Most people have said to me they could never do it. Well, I feel like I didn’t have a choice. You don’t choose who you love, it just happens. Being so far away from someone you just want to spend every waking second with, is absolutely devastating. Being so far away from someone who lives with an LVAD, on medication daily and needs to rely on electricity to function within the normal parameters that his disease restricts him to, is a whole other level of devastation. It’s intensified by hundreds. If he gets “the call”, meaning that there’s a heart waiting for him to have, then I have absolutely no shot at getting there in time. The thought that I can’t be the last person to tell him I love him before he goes into surgery is just unbearable. As things are now as I’m writing this, I’d have to rely on phone calls to know if the surgery went well, plus I’d want all the follow-up information about his recovery.  In other words; things that would be simple for other couples to do, is for us impossible. When we finally get to spend time together, it can only be 7-14 days at the time, but those are counted as the best days of my life. The rest of the year I’m only waiting to get to go again. We just really enjoy each other so much and it’s the greatest of contrasts in my head when one second I think about how happy he makes me, and the next it’s “Will I ever see him again?”
I feel horrible when I think like that, I feel like something is wrong with me since I can’t be in a positive state of mind when it’s most desirable, which bring me to Worries.

Christopher and I have way too many worries for people our age. We share the worries of his illness, the present, the future. On top of that comes all the worries everyone has in daily life. Money, job, education.
To me education has become a luxury-thing. I could get one here in Denmark, but it would take minimum 3 years, but I’m done waiting around to be with him. So that’s something I feel like I have to put aside for a while.

Christopher will sometimes tell me he’s in pain. And those pains are highly unpredictable.  It could be anywhere really, an arm, leg, foot, knee. Or sometimes it’s numbness. For the sake of not worrying so much of why his arm is hurting or why his lips are numb all of a sudden, I wish I knew so much more about his condition at the level of any cardiologist. Not knowing is just terrifying and I can’t do anything but to tell him to see his doctor, to which he either replies “I’ll just wait and see.” or “Nah,  I’m sure it’s nothing.” Frustrating as that is, I can’t make him, and it is his body, so I have to trust him if he feels like it’s nothing to bother with really. I just have to take comfort in the fact that he knows his body the best and most of the pains he experiences aren’t new to him, so with painkillers at least I don’t have to worry that he’ll be too affected by it.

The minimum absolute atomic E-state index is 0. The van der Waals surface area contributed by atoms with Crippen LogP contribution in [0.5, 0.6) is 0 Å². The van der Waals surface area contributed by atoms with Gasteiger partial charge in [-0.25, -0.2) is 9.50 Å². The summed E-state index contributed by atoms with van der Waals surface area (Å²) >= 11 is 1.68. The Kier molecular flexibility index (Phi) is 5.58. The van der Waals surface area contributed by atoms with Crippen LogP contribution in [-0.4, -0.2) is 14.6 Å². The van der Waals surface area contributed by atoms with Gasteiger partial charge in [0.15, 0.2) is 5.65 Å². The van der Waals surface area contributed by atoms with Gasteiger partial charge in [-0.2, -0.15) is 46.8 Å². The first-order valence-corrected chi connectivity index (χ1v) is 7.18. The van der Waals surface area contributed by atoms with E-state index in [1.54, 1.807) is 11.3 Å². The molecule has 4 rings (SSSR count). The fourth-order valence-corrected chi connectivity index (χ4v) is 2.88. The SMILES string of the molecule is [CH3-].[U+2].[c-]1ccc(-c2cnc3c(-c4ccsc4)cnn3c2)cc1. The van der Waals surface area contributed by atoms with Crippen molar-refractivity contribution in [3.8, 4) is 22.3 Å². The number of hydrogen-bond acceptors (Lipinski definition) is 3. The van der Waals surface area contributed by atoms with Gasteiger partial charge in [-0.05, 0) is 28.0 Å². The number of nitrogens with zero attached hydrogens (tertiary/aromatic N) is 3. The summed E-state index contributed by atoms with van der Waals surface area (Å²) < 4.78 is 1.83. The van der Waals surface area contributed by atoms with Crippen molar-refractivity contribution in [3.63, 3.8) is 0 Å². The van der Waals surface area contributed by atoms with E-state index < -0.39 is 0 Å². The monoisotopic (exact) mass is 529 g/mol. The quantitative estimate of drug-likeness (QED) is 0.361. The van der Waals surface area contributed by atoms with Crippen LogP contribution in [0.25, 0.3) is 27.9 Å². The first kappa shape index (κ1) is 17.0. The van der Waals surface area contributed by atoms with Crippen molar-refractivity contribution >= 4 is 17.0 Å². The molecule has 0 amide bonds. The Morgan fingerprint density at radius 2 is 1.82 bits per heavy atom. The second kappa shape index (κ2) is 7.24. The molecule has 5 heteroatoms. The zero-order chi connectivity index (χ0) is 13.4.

The Future is a split term for both of us. We often talk about that one fine day when we’re living together, and not just living together but making a living. We’d get a dog, have jobs, pay rent and complain about the bad weather, like any other normal couple. The pain-filled past of hospitals, worries and waiting lists will be long gone. Christopher has family living in Australia, and it’s a shared dream that we might one day go and live there ourselves. So many joys ahead. But where there is happiness, sadness follows. They often go hand in hand. Like our conversations of the future, I admit, we talk about the good future most often but at times it feels like we have to at least address the darker one too.  The darker future is the one I hate to the core of my soul. I can’t even think of it without crying so this is very painful to sit and write down, knowing everyone can read it, especially Christopher.

In that future, as you might imagine, things just don’t go the way we all hope it will. Death is something no one wants to think about and is considered only to be a worry of the elderly. I consider this to be one of the reasons people are having trouble signing up as organ donors, yet the fact is, that we’re all going that way, we’re all headed there, and some faster than others. So as Christopher is on a waiting list, and being aided by an LVAD you might think of it as him having been forced upon the fast-track in life. Not like he’s trying to win a game, he’s trying to beat it. Beat the odds.

I think of Az, the creator of Donnas Dream, all the good things he has done to promote organ donation in the memory of Donna Mansell and that’s despite going through losing the love of his life. I can’t for one second imagine what it’s like to go through a loss that great, but if I try really hard and force myself, it all looks very grim and I know that I would be in a very bad place for a very long time. It would change who I am and it would take away reason to go on. I know Christopher wants to hear that I’ll be alright in the end, and I probably will, but I know that it would take years.
So how does one recover from having sunk into the depths of one’s imagination?


You hope that it won’t come to that, and you hope hard. They say hope is the last thing a person can lose, but in Christopher’s case I hope for him aswell, so maybe that counts. He can’t lose hope twice, so I’m always ready to lend him some when he feels like he’s running out. Hope is what drives us, and the reason we could ever have allowed ourselves to begin our relationship in the first place. So for that I am forever thankful.
It is also my hope that maybe in writing this, readers could get a different perspective on the affects of organ shortage. And I invite you all to consider the possibility of signing up.

At the end of the day, when I’m done feeling sorry for myself, and for Christopher, I consider myself to be one of the luckiest people in the world.
I got to fall in love with the most wonderful person I’ve ever met…
…and he loves me back.